California Attorney General Xavier Becerra sued Uber and Lyft on Tuesday, alleging the ride-hailing companies have misclassified their drivers as contractors in violation of a new state law that went into effect this year. City attorneys from San Francisco, Los Angeles and San Diego have joined Becerra in the lawsuit.
The suit, filed in San Francisco Superior Court, alleges Uber and Lyft have denied their workers key benefits and protections by classifying drivers as contractors rather than employees. The plaintiffs claim the decision denied workers the right to minimum wage and overtime pay, reimbursement for business-related expenses, access to unemployment and disability insurance as well as paid sick leave.
The lawsuit gets to the heart of a recent debate between gig economy companies and California officials. It's based on a California law that went into effect earlier this year, known as Assembly Bill 5 (AB5). Uber, Lyft and other companies opposed the law, which was created as a way to require gig economy companies to classify their drivers as employees, rather than contractors. The companies have said the law strips workers of flexibility in work that they enjoy, while government officials backing the bill say it affords workers key benefits they are otherwise denied as contractors.
"Uber and Lyft claim that properly classifying drivers as employees is incompatible with flexibility. That is a lie," San Francisco City Attorney Dennis Herrera said in a statement. "There is no legal reason why Uber and Lyft can't have a vast pool of employees who decide for themselves when and where they work – exactly as drivers do now. These companies simply don't want to do it."
The plaintiffs are seeking an injunction on the alleged misclassification and restitution for workers and civil penalties that could amount to hundreds of millions of dollars, according to a press release announcing the lawsuit.
The coronavirus pandemic has brought into focus the unique challenges for gig workers. As Uber and Lyft have experienced decreased ridership, drivers are left without a source of income they have come to rely on. Gig workers gained access to unemployment benefits and the additional $600 per week for up to four months offered under Congress' economic relief bill. But some drivers have reported issues filing for the money due to bureaucratic roadblocks.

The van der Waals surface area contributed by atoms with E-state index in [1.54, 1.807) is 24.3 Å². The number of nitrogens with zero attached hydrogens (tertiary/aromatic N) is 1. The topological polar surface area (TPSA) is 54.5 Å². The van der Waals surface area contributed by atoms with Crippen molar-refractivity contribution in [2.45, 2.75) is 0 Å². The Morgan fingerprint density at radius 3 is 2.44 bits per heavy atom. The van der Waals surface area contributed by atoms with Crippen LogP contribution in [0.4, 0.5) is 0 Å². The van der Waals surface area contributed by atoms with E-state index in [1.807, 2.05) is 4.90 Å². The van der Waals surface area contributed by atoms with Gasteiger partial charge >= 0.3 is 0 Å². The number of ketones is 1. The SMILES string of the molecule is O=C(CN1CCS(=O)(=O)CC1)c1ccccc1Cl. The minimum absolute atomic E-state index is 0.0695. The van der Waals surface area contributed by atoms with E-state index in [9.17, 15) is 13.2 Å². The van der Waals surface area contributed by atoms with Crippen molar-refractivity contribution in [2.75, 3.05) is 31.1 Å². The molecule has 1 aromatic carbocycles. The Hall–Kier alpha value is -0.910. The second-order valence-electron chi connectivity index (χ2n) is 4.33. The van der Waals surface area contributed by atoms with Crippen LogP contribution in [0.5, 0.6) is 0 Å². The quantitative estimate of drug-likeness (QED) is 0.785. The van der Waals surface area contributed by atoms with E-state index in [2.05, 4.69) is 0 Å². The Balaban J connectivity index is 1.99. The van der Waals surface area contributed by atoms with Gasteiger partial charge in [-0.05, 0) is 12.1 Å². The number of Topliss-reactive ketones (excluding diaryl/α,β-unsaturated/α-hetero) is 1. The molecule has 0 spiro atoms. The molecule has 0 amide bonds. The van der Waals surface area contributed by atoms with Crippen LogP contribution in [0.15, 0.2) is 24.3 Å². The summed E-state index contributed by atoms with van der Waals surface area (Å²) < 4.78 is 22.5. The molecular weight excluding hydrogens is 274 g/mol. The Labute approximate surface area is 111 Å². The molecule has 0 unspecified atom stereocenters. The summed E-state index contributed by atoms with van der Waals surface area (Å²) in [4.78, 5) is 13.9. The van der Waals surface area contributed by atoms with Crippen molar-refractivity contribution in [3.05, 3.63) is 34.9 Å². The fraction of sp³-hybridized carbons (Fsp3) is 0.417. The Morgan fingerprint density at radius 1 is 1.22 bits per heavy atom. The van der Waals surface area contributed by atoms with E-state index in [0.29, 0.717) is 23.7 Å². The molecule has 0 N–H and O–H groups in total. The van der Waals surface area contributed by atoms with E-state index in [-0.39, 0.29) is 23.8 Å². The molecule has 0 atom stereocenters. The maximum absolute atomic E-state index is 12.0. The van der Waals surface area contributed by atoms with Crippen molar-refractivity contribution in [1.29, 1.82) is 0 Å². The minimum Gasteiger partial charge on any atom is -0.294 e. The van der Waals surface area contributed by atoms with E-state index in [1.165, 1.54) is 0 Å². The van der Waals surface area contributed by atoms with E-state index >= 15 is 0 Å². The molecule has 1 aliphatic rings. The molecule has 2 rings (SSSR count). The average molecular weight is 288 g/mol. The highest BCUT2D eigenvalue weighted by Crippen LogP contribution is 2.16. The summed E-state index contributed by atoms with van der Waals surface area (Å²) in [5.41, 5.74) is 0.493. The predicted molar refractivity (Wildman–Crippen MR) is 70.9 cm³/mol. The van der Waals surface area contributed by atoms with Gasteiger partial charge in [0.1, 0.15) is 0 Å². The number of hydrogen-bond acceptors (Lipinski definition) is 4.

In a virtual news conference Tuesday, law enforcement officials said the pandemic has exacerbated problems it highlights in the lawsuit, but said they would have brought the case to court regardless. Becerra said Uber and Lyft have gained an unfair advantage over competitors by not playing by the rules.
Prior to the passage of the coronavirus stimulus bill, Uber CEO Dara Khosrowshahi asked President Donald Trump to make sure gig workers were included in relief measures and advocated for a "third way" to classify workers "to remove the forced choice between flexibility and protection for millions of American workers."
Uber and delivery start-up Postmates sued the state of California over AB5 late last year, contending the law is unconstitutional. The lawsuit claimed AB5 carves out "nonsensical" exemptions for roles such as "direct salespeople, travel agents, grant writers, construction truck drivers, commercial fisherman" and more.
In a statement, an Uber spokesperson said, "At a time when California's economy is in crisis with four million people out of work, we need to make it easier, not harder, for people to quickly start earning. We will contest this action in court, while at the same time pushing to raise the standard of independent work for drivers in California, including with guaranteed minimum earnings and new benefits."
Lyft said in a statement: "We are looking forward to working with the Attorney General and mayors across the state to bring all the benefits of California's innovation economy to as many workers as possible, especially during this time when the creation of good jobs with access to affordable healthcare and other benefits is more important than ever."